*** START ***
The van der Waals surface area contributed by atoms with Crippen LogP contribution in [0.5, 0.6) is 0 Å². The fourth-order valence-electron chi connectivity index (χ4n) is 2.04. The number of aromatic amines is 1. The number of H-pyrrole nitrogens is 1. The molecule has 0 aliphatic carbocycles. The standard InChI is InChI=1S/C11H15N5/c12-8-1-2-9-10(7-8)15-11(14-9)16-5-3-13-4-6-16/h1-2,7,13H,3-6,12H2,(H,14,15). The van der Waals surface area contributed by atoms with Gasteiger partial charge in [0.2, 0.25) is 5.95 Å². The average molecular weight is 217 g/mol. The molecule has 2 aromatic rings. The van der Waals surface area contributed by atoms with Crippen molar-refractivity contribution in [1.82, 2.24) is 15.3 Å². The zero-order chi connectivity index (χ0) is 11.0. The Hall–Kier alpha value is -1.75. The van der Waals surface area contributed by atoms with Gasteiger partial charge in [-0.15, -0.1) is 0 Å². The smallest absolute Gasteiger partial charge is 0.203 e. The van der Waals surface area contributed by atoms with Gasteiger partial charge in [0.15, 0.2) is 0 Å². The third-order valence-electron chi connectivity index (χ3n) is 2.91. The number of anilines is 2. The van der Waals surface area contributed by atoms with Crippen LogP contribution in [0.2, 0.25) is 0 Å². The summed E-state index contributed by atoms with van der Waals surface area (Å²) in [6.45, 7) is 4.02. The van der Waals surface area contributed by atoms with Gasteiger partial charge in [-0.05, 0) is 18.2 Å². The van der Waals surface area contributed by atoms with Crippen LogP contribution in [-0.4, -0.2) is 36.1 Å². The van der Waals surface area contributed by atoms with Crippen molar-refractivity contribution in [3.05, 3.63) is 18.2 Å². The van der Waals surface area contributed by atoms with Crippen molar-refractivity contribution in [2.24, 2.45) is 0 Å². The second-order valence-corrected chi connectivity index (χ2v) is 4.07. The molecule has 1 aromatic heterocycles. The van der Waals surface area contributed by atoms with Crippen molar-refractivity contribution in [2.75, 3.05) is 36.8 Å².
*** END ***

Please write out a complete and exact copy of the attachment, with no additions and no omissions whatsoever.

The van der Waals surface area contributed by atoms with Crippen LogP contribution in [0.5, 0.6) is 0 Å². The fourth-order valence-electron chi connectivity index (χ4n) is 2.04. The number of aromatic amines is 1. The number of H-pyrrole nitrogens is 1. The molecule has 0 aliphatic carbocycles. The standard InChI is InChI=1S/C11H15N5/c12-8-1-2-9-10(7-8)15-11(14-9)16-5-3-13-4-6-16/h1-2,7,13H,3-6,12H2,(H,14,15). The van der Waals surface area contributed by atoms with Gasteiger partial charge in [0.2, 0.25) is 5.95 Å². The average molecular weight is 217 g/mol. The molecule has 2 aromatic rings. The van der Waals surface area contributed by atoms with Crippen molar-refractivity contribution in [1.82, 2.24) is 15.3 Å². The zero-order chi connectivity index (χ0) is 11.0. The Hall–Kier alpha value is -1.75. The van der Waals surface area contributed by atoms with Gasteiger partial charge in [-0.15, -0.1) is 0 Å². The smallest absolute Gasteiger partial charge is 0.203 e. The van der Waals surface area contributed by atoms with Gasteiger partial charge in [0.15, 0.2) is 0 Å². The third-order valence-electron chi connectivity index (χ3n) is 2.91. The number of anilines is 2. The van der Waals surface area contributed by atoms with Crippen LogP contribution in [0.2, 0.25) is 0 Å². The summed E-state index contributed by atoms with van der Waals surface area (Å²) in [6.45, 7) is 4.02. The van der Waals surface area contributed by atoms with Gasteiger partial charge in [-0.05, 0) is 18.2 Å². The van der Waals surface area contributed by atoms with Crippen LogP contribution in [-0.4, -0.2) is 36.1 Å². The van der Waals surface area contributed by atoms with Crippen molar-refractivity contribution in [3.05, 3.63) is 18.2 Å². The van der Waals surface area contributed by atoms with Crippen molar-refractivity contribution in [2.24, 2.45) is 0 Å². The second-order valence-corrected chi connectivity index (χ2v) is 4.07. The molecule has 1 aromatic heterocycles. The van der Waals surface area contributed by atoms with Crippen molar-refractivity contribution in [2.75, 3.05) is 36.8 Å².